- Courtesy lights
Courtesy Lights are used by volunteer firefighters and emergency medical technicians (EMTs) to expedite their drive, in their privately owned vehicles, to their firehouse or EMS Base. Courtesy lights are also used by tow-trucks, snow-plows and other hazard vehicles, as well as some construction vehicles, rural mail delivery vehicles and school buses.
A vehicle lawfully displaying courtesy lights is not an emergency response vehicle. In some states, there are no laws that permit vehicles with courtesy lights to break traffic laws, hence the name courtesy lights. A vehicle with courtesy lights must still stop at stop signs, red lights, etc. and may not speed or disobey any traffic regulations. Usually, violation ticket fines are increased if the ticketed car was flashing courtesy lights. Laws vary greatly by state.
Some states, such as Kentucky, give personal vehicles used by firefighters, EMTs, and rescue squad members the same privileges as emergency vehicles, and may break traditional traffic laws such as speed while en route to an emergency. In New York, as a courtesy, it is civil and neighborly, but not always required by law, to let a vehicle displaying blue or green courtesy lights pass, if it is safe to do so. In New Jersey it is required by law for drivers to yield to vehicles displaying a blue light or red light. In Maine, TITLE 29-A, Subsection 2054 states, Firefighters, EMT's, and Paramedics per Chief or Director of there respective department can authorize the use of red or combination red and white auxiliary lights above the front registration plate and below the roof of the POV en route and at the scene of an emergency. All Maine state traffic laws and regulations apply.
A vehicle displaying amber lights is not responding to an emergency, and right-of-way need not be yielded, as it may create an unnecessary dangerous situation.
A permit is required to display a courtesy light.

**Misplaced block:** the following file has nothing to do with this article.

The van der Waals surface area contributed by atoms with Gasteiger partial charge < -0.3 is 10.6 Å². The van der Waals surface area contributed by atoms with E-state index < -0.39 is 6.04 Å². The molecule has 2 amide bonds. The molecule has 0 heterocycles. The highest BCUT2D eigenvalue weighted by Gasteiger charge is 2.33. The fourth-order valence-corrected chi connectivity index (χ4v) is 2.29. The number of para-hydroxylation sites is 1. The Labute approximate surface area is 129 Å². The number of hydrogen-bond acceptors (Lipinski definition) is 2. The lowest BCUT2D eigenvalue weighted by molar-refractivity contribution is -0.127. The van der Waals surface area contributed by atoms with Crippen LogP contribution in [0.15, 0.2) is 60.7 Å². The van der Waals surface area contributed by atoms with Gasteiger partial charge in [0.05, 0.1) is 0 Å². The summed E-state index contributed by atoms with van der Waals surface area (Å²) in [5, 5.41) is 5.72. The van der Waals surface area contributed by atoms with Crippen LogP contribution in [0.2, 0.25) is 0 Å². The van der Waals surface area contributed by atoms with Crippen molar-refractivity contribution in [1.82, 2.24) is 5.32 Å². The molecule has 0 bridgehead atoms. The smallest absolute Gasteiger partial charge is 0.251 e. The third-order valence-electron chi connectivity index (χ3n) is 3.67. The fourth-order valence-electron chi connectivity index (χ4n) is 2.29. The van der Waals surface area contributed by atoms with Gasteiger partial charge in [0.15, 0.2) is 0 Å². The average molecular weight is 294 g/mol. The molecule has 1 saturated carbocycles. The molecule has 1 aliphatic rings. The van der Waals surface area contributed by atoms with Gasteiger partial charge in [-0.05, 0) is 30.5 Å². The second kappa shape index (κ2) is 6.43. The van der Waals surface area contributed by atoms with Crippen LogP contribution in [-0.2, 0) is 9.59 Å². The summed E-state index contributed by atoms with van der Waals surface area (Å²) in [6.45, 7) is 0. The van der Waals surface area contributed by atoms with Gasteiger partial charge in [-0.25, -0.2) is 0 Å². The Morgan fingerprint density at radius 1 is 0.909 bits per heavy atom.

- Volunteer Firefighters use blue and/or white courtesy lights (see picture), though some states designate red emergency lights for volunteer/call firefighters.
- Volunteer EMTs use green courtesy lights, but some states will allow volunteer EMTs to use a blue or red courtesy light.
- Tow-trucks and other vehicles, including construction vehicles, use amber courtesy lights.
If not used in accordance with vehicle and traffic laws, courtesy lights may present a great danger to volunteer firefighters and EMTs, who use the lights to exceed the speed limit or pass other vehicles. The largest category (30%) of fatal crashes for volunteer firefighters (from 1994–2004) involved personal vehicles. Of those crashed, 80% occurred en route to the firehouse for an alarm. Some firefighters, usually department veterans, choose not to display courtesy lights, claiming that they do not even significantly decrease response time.
For vehicles with amber lights, courtesy lights generally create a safer situation. This is because the primary function of an amber light is to increase visibility, not expedite travel. Still, vehicles involved with accidents that display amber lights are not heeded as much as their red- or blue-light displaying counterparts, which makes a crash scene more dangerous for a tow-truck operator than a firefighter or EMT.
New Jersey Blue Light Laws
In New Jersey, a privately owned vehicle (POV) is only allowed to display a blue light with a permit. The approval of the permit is based on the status of the individual. EMTs and firefighters display blue lights. While officers of Emergency Medical Service squads and fire departments are allowed to display red lights. Vehicles with courtesy lights in New Jersey are not permitted to break traffic laws. However, it is required by law for vehicles to yield to vehicles using blue(red) lights. Hide-a-way and headlight flashers (commonly known as wig-wags) are not allowed on a POV in New Jersey.
- ^ a b c d "Driver's Manual and Study Guide". http://www.nydmv.state.ny.us/dmanual/default.html. Retrieved 2009-06-22.
- ^ "189.910 Definitions for KRS 189.920 to 189.950.". http://lrc.ky.gov/krs/189-00/910.pdf. Retrieved 2009-06-22.
- ^ "189.940 Exemptions from traffic regulations.". http://lrc.ky.gov/krs/189-00/940.pdf. Retrieved 2009-06-22.
- ^ "Stopping Regulations". http://www.nj.gov/mvc/manuals/chap_04_13.html. Retrieved 2009-06-22.
- ^ "189.920 Flashing Lights" (PDF). http://lrc.ky.gov/krs/189-00/920.pdf. Retrieved 2009-06-22.
- ^ "(625 ILCS 5/) Illinois Vehicle Code". http://www.ilga.gov/legislation/ilcs/ilcs4.asp?DocName=062500050HCh%2E+12+Art%2E+II&ActID=1815&ChapAct=625%26nbsp%3BILCS%26nbsp%3B5%2F&ChapterID=49&ChapterName=VEHICLES&SectionID=59744&SeqStart=121100000&SeqEnd=122900000&ActName=Illinois+Vehicle+Code%2E. Retrieved 2009-06-22.
- ^ "Fatalities Among Volunteer and Career Firefighters -- United States, 1994-2004". http://www.cdc.gov/mmwr/preview/mmwrhtml/mm5516a3.htm. Retrieved 2009-06-22.
- ^ Bencks, Jarret (August 5, 2008). "Blue, red and amber lights mean slow down and move over Law changes in effect today.". The Eagle Tribune. http://www.eagletribune.com/punewsnh/local_story_218030043.html. Retrieved 2009-06-22.
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